And now on to the other top stories of the week in the world of New York sports.

And the New Jersey Nets Select . . .: Billy King was in wheeler-dealer mode last night, making two moves. And unlike the Knicks, the Nets went for offense with their initial pick. The first was a swap with the Boston Celtics, which netted them Providence guard Marshon Brooks, who the team has visions of teaming up with Deron Williams for years to come. In the second round, they traded with the Minnesota Timberwolves and picked up Croatian swingman Bojan Bogdanovic. And finally they drafted forward Jordan Williams out of Maryland. King was ecstatic: "I feel really good. I feel that we accomplished a lot of things we wanted."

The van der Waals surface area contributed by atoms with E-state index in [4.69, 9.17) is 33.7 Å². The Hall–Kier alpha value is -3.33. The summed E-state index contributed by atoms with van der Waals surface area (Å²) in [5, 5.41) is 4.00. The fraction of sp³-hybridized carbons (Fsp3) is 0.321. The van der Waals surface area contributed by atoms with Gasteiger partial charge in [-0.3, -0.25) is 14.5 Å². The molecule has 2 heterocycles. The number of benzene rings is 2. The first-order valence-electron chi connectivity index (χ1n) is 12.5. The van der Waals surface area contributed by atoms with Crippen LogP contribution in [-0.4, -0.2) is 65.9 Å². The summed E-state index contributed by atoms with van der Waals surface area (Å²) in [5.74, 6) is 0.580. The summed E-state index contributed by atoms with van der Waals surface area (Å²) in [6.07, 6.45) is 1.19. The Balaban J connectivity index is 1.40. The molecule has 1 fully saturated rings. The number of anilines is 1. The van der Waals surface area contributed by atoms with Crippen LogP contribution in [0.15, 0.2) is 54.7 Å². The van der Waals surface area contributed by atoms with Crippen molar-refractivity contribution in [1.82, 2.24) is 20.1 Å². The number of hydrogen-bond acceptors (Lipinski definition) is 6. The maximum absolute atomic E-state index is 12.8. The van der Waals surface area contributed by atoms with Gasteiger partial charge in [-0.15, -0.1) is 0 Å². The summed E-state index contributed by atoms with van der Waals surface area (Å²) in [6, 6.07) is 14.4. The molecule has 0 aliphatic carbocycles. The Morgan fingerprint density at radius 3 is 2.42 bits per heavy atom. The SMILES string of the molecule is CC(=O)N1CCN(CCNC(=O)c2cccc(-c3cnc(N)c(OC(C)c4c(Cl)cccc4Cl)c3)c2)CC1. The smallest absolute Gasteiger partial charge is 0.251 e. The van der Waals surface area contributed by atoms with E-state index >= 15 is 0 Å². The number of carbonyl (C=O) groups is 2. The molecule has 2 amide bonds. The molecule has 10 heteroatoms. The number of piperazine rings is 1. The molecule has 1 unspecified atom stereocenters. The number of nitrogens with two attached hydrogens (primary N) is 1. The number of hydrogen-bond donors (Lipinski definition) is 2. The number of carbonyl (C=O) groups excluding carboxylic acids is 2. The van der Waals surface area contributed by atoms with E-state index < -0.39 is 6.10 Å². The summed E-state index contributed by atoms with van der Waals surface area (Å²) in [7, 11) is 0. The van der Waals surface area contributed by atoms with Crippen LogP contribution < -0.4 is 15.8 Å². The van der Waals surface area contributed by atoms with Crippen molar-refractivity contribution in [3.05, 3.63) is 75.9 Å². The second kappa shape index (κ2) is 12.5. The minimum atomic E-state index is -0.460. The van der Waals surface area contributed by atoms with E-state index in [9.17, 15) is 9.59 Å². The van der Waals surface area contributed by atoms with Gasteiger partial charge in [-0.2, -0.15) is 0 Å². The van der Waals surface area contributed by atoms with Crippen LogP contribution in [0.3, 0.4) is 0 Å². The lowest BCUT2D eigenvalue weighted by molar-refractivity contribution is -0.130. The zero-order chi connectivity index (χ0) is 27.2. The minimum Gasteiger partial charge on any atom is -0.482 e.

1932 & 1938 World Series Rematch: With interleague play happening, when you see the matchups, you can't help but think of past World Series. And with the New York Yankees visiting the Chicago Cubs in Wrigley Field, we have a rematch of two old Fall Classics. The Bombers swept both, with Babe Ruth's infamous called shot taking place in the 1932 Series (while Lou Gehrig belted three homers, drove in eight runs and batted .529) and the Yankees only needing a total of two innings of relief pitching in the four-game 1938 Series (which were provided by future New York Mets GM Johnny Murphy). And history held serve this past weekend as the Yankees again won a series against the Cubs. After losing the opening game when Freddy Garcia and Doug Davis staged a Wiffle ball pitching duel featuring floating off-speed pitches, the Yankees took over the series when Brett Gardner and Russell Martin teamed up for an electrifying defensive play at the plate, which highlighted Saturday's sloppy win. And the Yanks bashed their way to a 10-4 win on Sunday, with Nick Swisher hitting the go-ahead three-run homer, helping to overcome CC Sabathia's un-CC-like outing.